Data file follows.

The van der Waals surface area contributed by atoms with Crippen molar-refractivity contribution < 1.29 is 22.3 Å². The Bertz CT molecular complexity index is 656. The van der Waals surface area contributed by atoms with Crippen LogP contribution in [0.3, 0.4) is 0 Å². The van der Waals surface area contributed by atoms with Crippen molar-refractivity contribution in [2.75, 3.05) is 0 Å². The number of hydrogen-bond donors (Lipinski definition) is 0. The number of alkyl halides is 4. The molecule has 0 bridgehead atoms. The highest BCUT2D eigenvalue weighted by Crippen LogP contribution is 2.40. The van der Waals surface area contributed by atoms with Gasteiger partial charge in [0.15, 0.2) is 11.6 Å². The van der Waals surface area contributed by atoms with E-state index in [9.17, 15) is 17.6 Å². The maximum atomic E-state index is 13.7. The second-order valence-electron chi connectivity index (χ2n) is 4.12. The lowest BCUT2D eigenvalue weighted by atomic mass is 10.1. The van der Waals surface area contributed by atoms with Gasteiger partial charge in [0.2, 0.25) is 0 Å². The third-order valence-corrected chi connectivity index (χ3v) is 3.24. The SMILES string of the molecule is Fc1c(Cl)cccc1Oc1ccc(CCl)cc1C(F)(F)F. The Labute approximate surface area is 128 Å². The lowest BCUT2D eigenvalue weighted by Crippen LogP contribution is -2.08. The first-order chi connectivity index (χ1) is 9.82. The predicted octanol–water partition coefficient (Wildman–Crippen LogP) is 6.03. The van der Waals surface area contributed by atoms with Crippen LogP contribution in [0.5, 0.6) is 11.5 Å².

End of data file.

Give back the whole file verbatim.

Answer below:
The van der Waals surface area contributed by atoms with Crippen molar-refractivity contribution < 1.29 is 22.3 Å². The Bertz CT molecular complexity index is 656. The van der Waals surface area contributed by atoms with Crippen LogP contribution in [0.3, 0.4) is 0 Å². The van der Waals surface area contributed by atoms with Crippen molar-refractivity contribution in [2.75, 3.05) is 0 Å². The number of hydrogen-bond donors (Lipinski definition) is 0. The number of alkyl halides is 4. The molecule has 0 bridgehead atoms. The highest BCUT2D eigenvalue weighted by Crippen LogP contribution is 2.40. The van der Waals surface area contributed by atoms with Gasteiger partial charge in [0.15, 0.2) is 11.6 Å². The van der Waals surface area contributed by atoms with E-state index in [9.17, 15) is 17.6 Å². The maximum atomic E-state index is 13.7. The second-order valence-electron chi connectivity index (χ2n) is 4.12. The lowest BCUT2D eigenvalue weighted by atomic mass is 10.1. The van der Waals surface area contributed by atoms with Gasteiger partial charge in [0.2, 0.25) is 0 Å². The third-order valence-corrected chi connectivity index (χ3v) is 3.24. The SMILES string of the molecule is Fc1c(Cl)cccc1Oc1ccc(CCl)cc1C(F)(F)F. The Labute approximate surface area is 128 Å². The lowest BCUT2D eigenvalue weighted by Crippen LogP contribution is -2.08. The first-order chi connectivity index (χ1) is 9.82. The predicted octanol–water partition coefficient (Wildman–Crippen LogP) is 6.03. The van der Waals surface area contributed by atoms with Crippen LogP contribution in [0.5, 0.6) is 11.5 Å².